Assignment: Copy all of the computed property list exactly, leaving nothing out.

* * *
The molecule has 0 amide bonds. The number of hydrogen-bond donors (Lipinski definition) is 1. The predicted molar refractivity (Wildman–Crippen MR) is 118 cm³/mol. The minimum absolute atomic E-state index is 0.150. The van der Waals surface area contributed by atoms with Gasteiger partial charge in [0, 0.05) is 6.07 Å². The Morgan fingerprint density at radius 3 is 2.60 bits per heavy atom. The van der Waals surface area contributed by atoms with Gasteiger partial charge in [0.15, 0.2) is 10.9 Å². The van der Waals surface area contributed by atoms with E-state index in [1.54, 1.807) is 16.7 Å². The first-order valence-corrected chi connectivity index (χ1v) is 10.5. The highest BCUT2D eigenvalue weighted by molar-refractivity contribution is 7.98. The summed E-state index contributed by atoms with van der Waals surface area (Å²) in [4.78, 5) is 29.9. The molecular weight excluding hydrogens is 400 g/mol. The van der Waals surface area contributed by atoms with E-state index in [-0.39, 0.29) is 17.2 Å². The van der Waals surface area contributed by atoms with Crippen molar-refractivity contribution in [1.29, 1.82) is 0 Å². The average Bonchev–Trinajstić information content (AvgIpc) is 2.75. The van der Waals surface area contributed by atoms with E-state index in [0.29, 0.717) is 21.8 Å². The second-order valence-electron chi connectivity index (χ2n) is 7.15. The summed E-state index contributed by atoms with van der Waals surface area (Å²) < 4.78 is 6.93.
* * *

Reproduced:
The molecule has 0 amide bonds. The number of hydrogen-bond donors (Lipinski definition) is 1. The predicted molar refractivity (Wildman–Crippen MR) is 118 cm³/mol. The minimum absolute atomic E-state index is 0.150. The van der Waals surface area contributed by atoms with Gasteiger partial charge in [0, 0.05) is 6.07 Å². The Morgan fingerprint density at radius 3 is 2.60 bits per heavy atom. The van der Waals surface area contributed by atoms with Gasteiger partial charge in [0.15, 0.2) is 10.9 Å². The van der Waals surface area contributed by atoms with E-state index in [1.54, 1.807) is 16.7 Å². The first-order valence-corrected chi connectivity index (χ1v) is 10.5. The highest BCUT2D eigenvalue weighted by molar-refractivity contribution is 7.98. The summed E-state index contributed by atoms with van der Waals surface area (Å²) in [4.78, 5) is 29.9. The molecular weight excluding hydrogens is 400 g/mol. The van der Waals surface area contributed by atoms with E-state index in [-0.39, 0.29) is 17.2 Å². The van der Waals surface area contributed by atoms with Crippen molar-refractivity contribution in [1.29, 1.82) is 0 Å². The average Bonchev–Trinajstić information content (AvgIpc) is 2.75. The van der Waals surface area contributed by atoms with E-state index in [0.29, 0.717) is 21.8 Å². The second-order valence-electron chi connectivity index (χ2n) is 7.15. The summed E-state index contributed by atoms with van der Waals surface area (Å²) < 4.78 is 6.93.